Grooming a New Generation of Leaders

President's Message

Grooming a New Generation of Leaders

SBCA President Scott Ward offers five steps to start mentoring the next crop of leaders for your company and the truss industry.

At the last SBCA Open Quarterly Meeting (OQM), I was approached by one of our association’s long-standing and active members, Mr. Ken Cloyd. With a concerned look, he asked me a question for which I didn’t know an answer. He wanted to know where all the young leaders in our industry were and how we were going to get them engaged in the association to help promote the best interests of our industry. As I looked around the meeting room, I realized that, as someone in his 40s, I was the “baby” in the room! This was startling, to say the least!

You’ve undoubtedly read or heard in the news the many stories about the residential construction industry’s labor shortage. The housing bust lasted too long…way too long…too many skilled and experienced people in our industry were forced to move on. We lost a great deal of mentors and leaders to “early” retirement. We lost others to industries that weren’t impacted as deeply as housing. So many truss plants went out of business and their former employees couldn’t wait around for our industry
to recover.

Even though our company survived, we were forced to cut way back on our number of employees. In many cases, we had to let go our least experienced employees, which were typically our youngest workers. As a result, in just a few years, the collective age of our workforce got much older. I’m sure most of you had similar experiences.

Yet, if your facility is anything like ours, the young people we kept were some of our most promising. We need to focus on these individuals now and groom them to become the next generation of leaders in our companies and in our industry. But how do we start to make that happen? I suggest beginning with these five steps:

1) Choose Wisely

The first challenge in growing the next generation of leaders is choosing the right individuals to mentor. Do you go after the hardest workers? The brightest? The most well-liked? Personally, I’d choose the most dedicated. If you have a young person who understands the value of our industry and the rewarding career it can offer, they get the big picture. I’d argue these are the people you can count on to be committed to take on leadership responsibilities.

2) Mentor Closely

Building leaders is a long-term process. Just like raising kids, it is accomplished through a million small conversations, learning moments, completed tasks and informal evaluations with feedback. You can’t turn someone into a leader by being passive. You have to be engaged with them every day, looking for every opportunity to help them grow.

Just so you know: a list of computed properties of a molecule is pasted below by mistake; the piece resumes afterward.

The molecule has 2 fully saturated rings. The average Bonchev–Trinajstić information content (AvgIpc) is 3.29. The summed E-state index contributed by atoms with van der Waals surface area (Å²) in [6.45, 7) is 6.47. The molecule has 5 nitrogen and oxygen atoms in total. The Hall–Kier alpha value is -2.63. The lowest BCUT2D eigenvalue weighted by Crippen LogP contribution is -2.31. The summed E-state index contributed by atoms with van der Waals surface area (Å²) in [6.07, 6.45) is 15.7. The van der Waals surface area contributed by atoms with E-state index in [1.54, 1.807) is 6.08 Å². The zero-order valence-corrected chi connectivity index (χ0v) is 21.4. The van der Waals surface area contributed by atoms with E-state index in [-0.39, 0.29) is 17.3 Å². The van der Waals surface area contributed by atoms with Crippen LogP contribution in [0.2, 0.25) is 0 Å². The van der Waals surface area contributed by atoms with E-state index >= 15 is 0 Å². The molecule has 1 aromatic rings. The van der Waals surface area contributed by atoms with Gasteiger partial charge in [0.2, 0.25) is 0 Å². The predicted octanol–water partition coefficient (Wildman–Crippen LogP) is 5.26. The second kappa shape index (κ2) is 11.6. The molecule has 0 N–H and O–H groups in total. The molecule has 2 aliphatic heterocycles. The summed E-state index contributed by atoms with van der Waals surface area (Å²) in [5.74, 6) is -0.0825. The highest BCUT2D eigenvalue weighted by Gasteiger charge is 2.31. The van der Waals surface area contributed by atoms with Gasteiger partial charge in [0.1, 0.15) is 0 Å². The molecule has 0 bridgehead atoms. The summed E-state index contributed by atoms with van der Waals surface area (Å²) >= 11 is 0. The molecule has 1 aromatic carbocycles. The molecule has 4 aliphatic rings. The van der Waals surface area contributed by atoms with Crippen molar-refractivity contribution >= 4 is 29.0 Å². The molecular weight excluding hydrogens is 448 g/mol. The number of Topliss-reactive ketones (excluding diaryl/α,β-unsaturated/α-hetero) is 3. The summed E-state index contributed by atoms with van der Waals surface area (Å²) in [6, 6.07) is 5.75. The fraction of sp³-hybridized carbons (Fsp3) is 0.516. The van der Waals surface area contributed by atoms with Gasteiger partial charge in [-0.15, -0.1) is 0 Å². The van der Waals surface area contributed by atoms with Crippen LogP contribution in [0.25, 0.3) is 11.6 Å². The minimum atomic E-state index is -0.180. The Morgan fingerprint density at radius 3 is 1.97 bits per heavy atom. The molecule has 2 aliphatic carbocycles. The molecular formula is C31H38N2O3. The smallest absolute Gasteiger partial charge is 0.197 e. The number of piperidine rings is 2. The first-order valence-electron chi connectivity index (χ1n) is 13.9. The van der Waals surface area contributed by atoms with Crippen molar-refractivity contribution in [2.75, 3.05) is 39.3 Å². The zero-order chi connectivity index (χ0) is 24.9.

3) Train Continually

I know it’s a cliché, but every moment is a teaching moment. If you’re mentoring an individual, or group, to become part of your company’s leadership team, there has to be a commitment on your part to ensure they learn everything they can about their job and the business. If you’re training a future leader to be a line foreman, expose them to truss design, sales and dispatch. Help them understand and appreciate where their current job responsibilities fit within the whole process; they’ll make better decisions now and will be more well-rounded for the future.

As part of that training, it also doesn’t hurt to get them thinking about community service. Offer them opportunities to attend SBCA Chapter meetings, give presentations to building officials, and travel to the BCMC show and SBCA OQMs. The more they are immersed in the culture of our industry, the more they will view this as a life-long career as opposed to their current job.

4) Test Regularly

In order to lead, they have to prove they know what they’re doing. Don’t hesitate to put their knowledge and skills to the test—make them prove themselves. I think about how many times my dad asked me to do something and I thought, “How in the world am I going to do that?” Once I found a way and got it done, I had a lot more confidence in myself, and so did he.

5) Communicate Openly

Of course, you have to openly communicate your expectations and your evaluation of their performance. In turn, you have to solicit their evaluation of you, the company and their coworkers. If you aren’t happy, or vice versa, everyone needs to know so you can work to fix it. Being unsatisfied with something and hoping it will fix itself is a practice in futility.

Before I wrap this up, here’s one more cliché: leaders aren’t born, they’re made. It’s our responsibility to start making them. If we don’t commit to doing it now, soon there won’t be anyone in our companies, or our association, who will ensure the truss industry continues to thrive and remain relevant in the residential construction industry.

Scott WardSBC Magazine encourages the participation of its readers in developing content for future issues. Do you have an article idea for an upcoming issue or a topic that you would like to see covered? Email your thoughts and ideas to